$L=\frac{Cv}{C-v}\frac{{L}_{0}}{kv}=\frac{C{L}_{0}}{C-v}\frac{\sqrt{C-v}}{\sqrt{C+v}}=\frac{{L}_{0}}{\sqrt{1-{v}^{2}/{C}^{2}}}$ (13)

Therefore, the assumption of independency of light velocity to the reference frame causes the length contraction.

But, in relativity, proper time ( $\tau $ ) along a timelike world line is defined as the time as measured by a clock following that line. It is thus independent of coordinates, and is a Lorentz scalar. The proper time interval between two events on a world line is the change in proper time. This interval is the quantity of interest, since proper time itself is fixed only up to an arbitrary additive constant, namely the setting of the clock at some event along the world line. The proper time interval between two events depends not only on the events but also the world line

Figure 2. (Color online) The spacetime diagram of two moving reference frames respect to each other. Red arrows show the light flashes and the blue arrow shows the causal world line of moving frame.

connecting them, and hence on the motion of the clock between the events. It is expressed as an integral over the world line (analogous to arc length in Euclidean space). An accelerated clock will measure a smaller elapsed time between two events than that measured by a non-accelerated (inertial) clock between the same two events. The twin paradox is an example of this effect.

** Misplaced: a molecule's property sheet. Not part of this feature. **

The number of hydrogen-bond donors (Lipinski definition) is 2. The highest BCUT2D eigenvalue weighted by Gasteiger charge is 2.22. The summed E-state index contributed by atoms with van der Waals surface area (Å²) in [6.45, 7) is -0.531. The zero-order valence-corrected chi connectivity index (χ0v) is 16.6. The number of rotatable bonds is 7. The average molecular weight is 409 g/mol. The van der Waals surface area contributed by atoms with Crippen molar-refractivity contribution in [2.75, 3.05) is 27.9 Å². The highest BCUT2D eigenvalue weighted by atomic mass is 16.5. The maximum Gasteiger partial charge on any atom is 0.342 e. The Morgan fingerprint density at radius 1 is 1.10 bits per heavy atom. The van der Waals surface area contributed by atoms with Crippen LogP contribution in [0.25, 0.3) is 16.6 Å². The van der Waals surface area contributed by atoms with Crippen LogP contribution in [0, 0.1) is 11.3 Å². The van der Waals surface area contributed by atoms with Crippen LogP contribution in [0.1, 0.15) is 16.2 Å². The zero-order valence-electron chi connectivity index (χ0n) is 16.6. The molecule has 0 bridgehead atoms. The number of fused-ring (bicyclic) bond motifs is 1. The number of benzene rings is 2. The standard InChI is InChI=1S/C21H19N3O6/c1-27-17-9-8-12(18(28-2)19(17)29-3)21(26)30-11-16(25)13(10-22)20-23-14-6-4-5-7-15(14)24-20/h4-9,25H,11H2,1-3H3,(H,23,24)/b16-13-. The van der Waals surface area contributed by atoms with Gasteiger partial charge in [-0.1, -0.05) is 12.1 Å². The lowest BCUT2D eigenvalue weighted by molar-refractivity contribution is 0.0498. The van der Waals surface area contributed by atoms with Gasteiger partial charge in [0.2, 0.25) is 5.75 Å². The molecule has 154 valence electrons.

Therefore, up to now, we used two main assumptions and one definition:

1) If nothing changes in a closed system, the time definition is meaningless. It is called the dynamical assumption.

2) If the velocity of light is constant and maximum velocity of things in vacuum, we expect to see time dilation and length contraction phenomena. It is called the velocity of light assumption [23].

3) The proper time interval between two events depends not only on the events but also the world line connecting them.

Then, from special relativity point of view the below questions can be asked:

1) What is about the dynamical assumptions at the Planck scale?

2) Whether it is correct that the causal set dynamic is found from a kinematic version of a causal set if the kinematic version, which includes no time, cannot exist at the Planck scale?

3) What is about the velocity of light assumption at the Planck scale?

4) Whether it is expected that we see some physical phenomena related to the non-variable velocity of light at the Planck scale?

Although it is not possible to answer all of these questions by using the above explanations, but even if we consider the proper time, since kinematics means time independency and quantum gravity theory is supposed to explain spacetime on the Planck scale, this theory cannot be based on a kinematical theory and should be developed based on a dynamical theory from the beginning.